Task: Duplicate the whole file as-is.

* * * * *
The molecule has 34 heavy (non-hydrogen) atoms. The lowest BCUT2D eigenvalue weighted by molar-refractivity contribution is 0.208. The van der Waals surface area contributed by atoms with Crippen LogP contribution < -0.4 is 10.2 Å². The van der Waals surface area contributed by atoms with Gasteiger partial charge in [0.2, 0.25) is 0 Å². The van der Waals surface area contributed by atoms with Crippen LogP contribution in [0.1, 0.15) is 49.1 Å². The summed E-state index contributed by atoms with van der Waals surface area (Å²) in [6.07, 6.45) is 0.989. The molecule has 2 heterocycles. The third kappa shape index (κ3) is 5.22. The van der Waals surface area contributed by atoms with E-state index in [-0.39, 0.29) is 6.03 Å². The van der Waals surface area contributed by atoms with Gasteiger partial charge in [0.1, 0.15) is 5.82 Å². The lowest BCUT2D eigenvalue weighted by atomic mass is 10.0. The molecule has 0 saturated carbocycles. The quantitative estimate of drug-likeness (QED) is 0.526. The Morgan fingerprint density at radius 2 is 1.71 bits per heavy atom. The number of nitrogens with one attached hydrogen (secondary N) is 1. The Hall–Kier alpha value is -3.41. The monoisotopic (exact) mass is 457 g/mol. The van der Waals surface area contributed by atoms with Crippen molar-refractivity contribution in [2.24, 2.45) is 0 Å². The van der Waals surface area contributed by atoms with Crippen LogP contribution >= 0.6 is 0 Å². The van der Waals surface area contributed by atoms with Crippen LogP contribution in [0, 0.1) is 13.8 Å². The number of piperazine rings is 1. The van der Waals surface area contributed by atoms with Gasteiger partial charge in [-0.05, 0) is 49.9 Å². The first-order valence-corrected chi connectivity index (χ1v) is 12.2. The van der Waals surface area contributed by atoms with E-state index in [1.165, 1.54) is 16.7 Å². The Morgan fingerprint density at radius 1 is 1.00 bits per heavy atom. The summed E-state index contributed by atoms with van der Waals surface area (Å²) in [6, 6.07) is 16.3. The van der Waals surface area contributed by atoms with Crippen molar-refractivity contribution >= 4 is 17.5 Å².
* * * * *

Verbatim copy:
The molecule has 34 heavy (non-hydrogen) atoms. The lowest BCUT2D eigenvalue weighted by molar-refractivity contribution is 0.208. The van der Waals surface area contributed by atoms with Crippen LogP contribution < -0.4 is 10.2 Å². The van der Waals surface area contributed by atoms with Gasteiger partial charge in [0.2, 0.25) is 0 Å². The van der Waals surface area contributed by atoms with Crippen LogP contribution in [0.1, 0.15) is 49.1 Å². The summed E-state index contributed by atoms with van der Waals surface area (Å²) in [6.07, 6.45) is 0.989. The molecule has 2 heterocycles. The third kappa shape index (κ3) is 5.22. The van der Waals surface area contributed by atoms with E-state index in [-0.39, 0.29) is 6.03 Å². The van der Waals surface area contributed by atoms with Gasteiger partial charge in [0.1, 0.15) is 5.82 Å². The lowest BCUT2D eigenvalue weighted by atomic mass is 10.0. The molecule has 0 saturated carbocycles. The quantitative estimate of drug-likeness (QED) is 0.526. The Morgan fingerprint density at radius 2 is 1.71 bits per heavy atom. The number of nitrogens with one attached hydrogen (secondary N) is 1. The Hall–Kier alpha value is -3.41. The monoisotopic (exact) mass is 457 g/mol. The van der Waals surface area contributed by atoms with Crippen molar-refractivity contribution in [2.24, 2.45) is 0 Å². The van der Waals surface area contributed by atoms with Crippen LogP contribution >= 0.6 is 0 Å². The van der Waals surface area contributed by atoms with Crippen LogP contribution in [0, 0.1) is 13.8 Å². The number of piperazine rings is 1. The van der Waals surface area contributed by atoms with Gasteiger partial charge in [-0.05, 0) is 49.9 Å². The first-order valence-corrected chi connectivity index (χ1v) is 12.2. The van der Waals surface area contributed by atoms with E-state index in [1.165, 1.54) is 16.7 Å². The Morgan fingerprint density at radius 1 is 1.00 bits per heavy atom. The summed E-state index contributed by atoms with van der Waals surface area (Å²) in [6, 6.07) is 16.3. The van der Waals surface area contributed by atoms with Crippen molar-refractivity contribution >= 4 is 17.5 Å².